By this time, Jackson do Pandeiro was living in Rio, starring in films, and living it up carioca-style. The majority of the tracks on this collection were released on 78’s and many will be unfamiliar even to Brazilian fans. In addition to the expected songs of baião and coco, there are also styles like rojão, batuque, marcha and samba represented here. And it is samba that is perhaps the most starteling revelation here — not that Jackson could sing samba, since he had already done so quite well, but the way it’s presented here. With horn charts and strings often replacing instruments like the sanfona or concertina, one wonders if Columbia was trying to make a samba star out of Jackson. Or perhaps it was his own initiative to do something different? There is a recent book about the man (“O Rei do Ritmo” by Fernando Moura and Antonio Vicente) that may or may not shine some light on this issue.. I have only come across the book once and wish I had bought it, since I am too lazy to remember to order a copy. It has a discography in it that appears almost identical to the one found on the Jackson do Pandeiro ‘official’ website — it appears that one was copied directly from the other, but I won’t point fingers. A great deal of the material here appears to have been recorded with Britinho e Sua Orchestra as his backing band — Britinho was a pianist whose band was sort of the house band at Columbia for putting out popular dance records, mostly samba, in the 50s.

This is usually the point where Flabbergast begins complaining about the quality of audio mastering or packaging or whatnot. Well today I am going to cut Discobertas some slack, because they have done a bang-up job on recent reissues from Beth Carvalho and Elza Soares. This was their second release (not sure which was the first in their catalog)… Armed with only a single photo of Jackson (from the ‘personal archive of the family’), reproduced about five times, they give us the following weird disclaimer in the CD insert: roughly translated, “All efforts were made in the attempt to locate the musicians, composers and photographers involved in the historic material that this project finally makes available. Any corrections will have to be made in subsequent editions (pressings).”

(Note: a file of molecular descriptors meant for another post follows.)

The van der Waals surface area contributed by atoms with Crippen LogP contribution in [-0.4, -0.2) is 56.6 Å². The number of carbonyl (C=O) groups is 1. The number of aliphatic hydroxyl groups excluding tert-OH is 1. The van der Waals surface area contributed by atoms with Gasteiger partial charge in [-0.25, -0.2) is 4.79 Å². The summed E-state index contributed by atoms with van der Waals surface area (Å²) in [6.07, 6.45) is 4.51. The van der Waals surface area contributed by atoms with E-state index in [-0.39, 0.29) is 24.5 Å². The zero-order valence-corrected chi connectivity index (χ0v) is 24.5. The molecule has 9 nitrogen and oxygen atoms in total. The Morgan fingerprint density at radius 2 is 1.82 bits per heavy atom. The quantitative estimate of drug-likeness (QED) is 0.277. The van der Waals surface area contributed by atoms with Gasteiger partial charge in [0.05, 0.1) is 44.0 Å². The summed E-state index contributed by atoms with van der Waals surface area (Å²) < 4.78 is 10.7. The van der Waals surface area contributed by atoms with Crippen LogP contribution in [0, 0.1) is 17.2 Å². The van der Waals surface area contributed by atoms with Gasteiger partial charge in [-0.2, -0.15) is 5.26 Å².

Kind of a weird thing to say on your own record, no? Seems like these guys had as hard a time putting together solid info on Jackson as even the casual listener, which is kind of discouraging.. They do, however, provide the precise catalog numbers of all the releases on 78 and the few that appeared on LPs. As far as I can tell, Jackson had two full length releases (LPs) on Columbia, the majority of which was material already released on 78 with a few new things thrown in. Thus, this seems to be *everything* for Columbia right here on these two discs.

Interesting side note- the producers thank Erasmo Carlos in the liner notes… Maybe just for being a cool guy, or a friend, or maybe they showed up at his house to look at his record collection in desperate need??

Another note — I can’t figure out the source material for this reissue — original tapes, or vinyl? Although the notes above this mention the old standard disclaimer of ‘these original recordings were made on magnetic tape between 1958 and 1960, every technical resource available has been made to improve the audio quality…”, they never come out and say ‘mastered from the original master tapes’. Instead they do a good job of tucking that information away under “Digitalização e pre-edição – Marcelo Fróes” which doesn’t really specify what was digitized. A lot of the tunes too crystal clear to have been done from anything besides tape, but then a lot can be done with pristine copies of original vinyl (such as one might find in Erasmo Carlos’ house..). Usually, working from the original master tapes is something people like to brag about, so the jury is out until they ‘come clean’. But it sounds good to my ears, and this stuff is pure gold musically.

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Ary Lobo – Poeira de Ritmos (1963)

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Ary Lobo
Poeira de Ritmos (1963)
RCA Victor LP – BBL 1236
Reissue on Coleção “Essential Classics” (BMG, 2004)

O forrozeiro de raiz Ary Lobo (1930-1980) nos mostra em seu sexto LP na RCA, de 1963, um caldeirão de ritmos nordestinos. Alguns bons para dançar juntinho num baile de forró (Coco da Juliana ou A cigana mentiu) ou numa boa quadrilha junina (Mané Cazuza). – Rodrigo Faour

A true representative of the genuine forró, ARY LOBO (1930-1980) shows on his 6th LP under RCA, originally released in 1963, a real “melting pot” of Brazilian rhythms. There are tracks meant to bring couples dancing close together (“Coco da Juliana” or “A cigana mentiu”) as well as a good old Brazilian-style “square dance” (quadirlha) (the track “Mané Cazuza”). – Rodrigo Faour

1. Quem encosta em Deus não cai
2. Mané Cazuza
3. Vítimas do Nordeste
4. Faca de ponta
5. A cigana mentiu
6. Cento e vinte
7. História de um órfão
8. Patrulha da cidade
9. História do Jeová
10. Coco da Juliana
11. Aqui vou bem
12. Escada da glória

Reissue produced by Charles Gavin
Remastered by Jade Pereira and Carlos Freitas at Classic Master, SP